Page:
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Putin offers cash and apartments as Russians vote on constitutional changes

Published: Updated:

Russia's President Vladimir Putin cast his vote on Wednesday on the final day of a vote on constitutional changes that could allow him to stay in power until 2036.

State exit polls have suggested the changes will be backed by over two-thirds of voters, who have been encouraged to vote with prize draws offering flats and an ad campaign highlighting other amendments designed to appeal to the populace.

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One amendment guarantees inflation-linked pensions; another says marriage is a union between a man and a woman.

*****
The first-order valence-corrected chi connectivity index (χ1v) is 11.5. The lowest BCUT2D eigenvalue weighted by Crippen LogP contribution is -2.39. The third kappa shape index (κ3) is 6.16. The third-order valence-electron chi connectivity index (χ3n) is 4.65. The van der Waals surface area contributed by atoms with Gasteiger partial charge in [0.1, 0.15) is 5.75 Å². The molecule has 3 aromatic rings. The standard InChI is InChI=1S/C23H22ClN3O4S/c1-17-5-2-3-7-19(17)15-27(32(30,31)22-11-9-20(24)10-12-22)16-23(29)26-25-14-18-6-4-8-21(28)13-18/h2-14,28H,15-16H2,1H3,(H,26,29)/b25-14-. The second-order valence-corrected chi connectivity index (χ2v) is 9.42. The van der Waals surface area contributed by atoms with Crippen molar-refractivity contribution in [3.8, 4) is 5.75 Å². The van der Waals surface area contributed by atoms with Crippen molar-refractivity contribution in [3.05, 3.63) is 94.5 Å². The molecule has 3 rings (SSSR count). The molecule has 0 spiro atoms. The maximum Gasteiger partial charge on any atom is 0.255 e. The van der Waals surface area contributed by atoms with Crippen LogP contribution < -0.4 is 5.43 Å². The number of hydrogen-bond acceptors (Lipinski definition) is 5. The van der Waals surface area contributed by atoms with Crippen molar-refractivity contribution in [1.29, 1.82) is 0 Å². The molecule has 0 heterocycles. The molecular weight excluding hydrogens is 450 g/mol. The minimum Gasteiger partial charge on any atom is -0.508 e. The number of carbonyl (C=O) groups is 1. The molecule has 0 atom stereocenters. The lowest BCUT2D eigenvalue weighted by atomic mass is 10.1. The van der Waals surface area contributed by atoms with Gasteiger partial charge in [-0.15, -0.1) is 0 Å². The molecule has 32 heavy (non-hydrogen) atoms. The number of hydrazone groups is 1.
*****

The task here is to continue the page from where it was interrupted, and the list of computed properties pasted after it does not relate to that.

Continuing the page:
One-off payments of 10,000 roubles ($141) were distributed to those with children at Putin's order as people headed to polling stations on the last day of the vote, held over seven days to try to limit the spread of the new coronavirus.

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Putin, a 67-year-old former KGB officer who has ruled Russia for more than two decades as president or prime minister, made no mention of how the changes could affect his own career in an eve-of-vote speech on Tuesday.

The amendments would allow him to run for another two six-year, back-to-back stints if he wishes after his current term expires in 2024.

Putin has said he has yet to decide on his future. Critics say they are sure he will run again, but some analysts say he may want to keep his options open to avoid becoming a lame duck.

At 60 percent, according to the Levada pollster, his approval rating remains high but well down on its peak of nearly 90 percent.